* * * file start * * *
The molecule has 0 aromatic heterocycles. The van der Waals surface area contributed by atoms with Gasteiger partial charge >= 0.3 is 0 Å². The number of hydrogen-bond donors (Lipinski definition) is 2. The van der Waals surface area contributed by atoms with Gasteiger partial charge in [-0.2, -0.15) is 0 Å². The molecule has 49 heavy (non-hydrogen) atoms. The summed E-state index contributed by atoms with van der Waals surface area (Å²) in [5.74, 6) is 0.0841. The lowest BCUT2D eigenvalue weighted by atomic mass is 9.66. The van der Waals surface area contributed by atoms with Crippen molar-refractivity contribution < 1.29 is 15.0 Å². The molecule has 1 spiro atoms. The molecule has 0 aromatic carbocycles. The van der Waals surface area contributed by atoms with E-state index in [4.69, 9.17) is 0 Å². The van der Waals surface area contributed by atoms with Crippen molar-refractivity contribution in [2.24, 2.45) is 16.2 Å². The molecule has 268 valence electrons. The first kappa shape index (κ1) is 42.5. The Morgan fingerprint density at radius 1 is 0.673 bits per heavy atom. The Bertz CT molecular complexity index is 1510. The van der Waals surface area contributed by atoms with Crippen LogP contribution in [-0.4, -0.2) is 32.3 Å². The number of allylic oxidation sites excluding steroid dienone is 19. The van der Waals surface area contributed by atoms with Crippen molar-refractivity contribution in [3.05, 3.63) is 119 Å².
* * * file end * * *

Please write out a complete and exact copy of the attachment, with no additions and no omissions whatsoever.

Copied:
The molecule has 0 aromatic heterocycles. The van der Waals surface area contributed by atoms with Gasteiger partial charge >= 0.3 is 0 Å². The number of hydrogen-bond donors (Lipinski definition) is 2. The van der Waals surface area contributed by atoms with Gasteiger partial charge in [-0.2, -0.15) is 0 Å². The molecule has 49 heavy (non-hydrogen) atoms. The summed E-state index contributed by atoms with van der Waals surface area (Å²) in [5.74, 6) is 0.0841. The lowest BCUT2D eigenvalue weighted by atomic mass is 9.66. The van der Waals surface area contributed by atoms with Crippen molar-refractivity contribution < 1.29 is 15.0 Å². The molecule has 1 spiro atoms. The molecule has 0 aromatic carbocycles. The van der Waals surface area contributed by atoms with E-state index in [4.69, 9.17) is 0 Å². The van der Waals surface area contributed by atoms with Crippen molar-refractivity contribution in [2.24, 2.45) is 16.2 Å². The molecule has 268 valence electrons. The first kappa shape index (κ1) is 42.5. The Morgan fingerprint density at radius 1 is 0.673 bits per heavy atom. The Bertz CT molecular complexity index is 1510. The van der Waals surface area contributed by atoms with Crippen LogP contribution in [-0.4, -0.2) is 32.3 Å². The number of allylic oxidation sites excluding steroid dienone is 19. The van der Waals surface area contributed by atoms with Crippen molar-refractivity contribution in [3.05, 3.63) is 119 Å².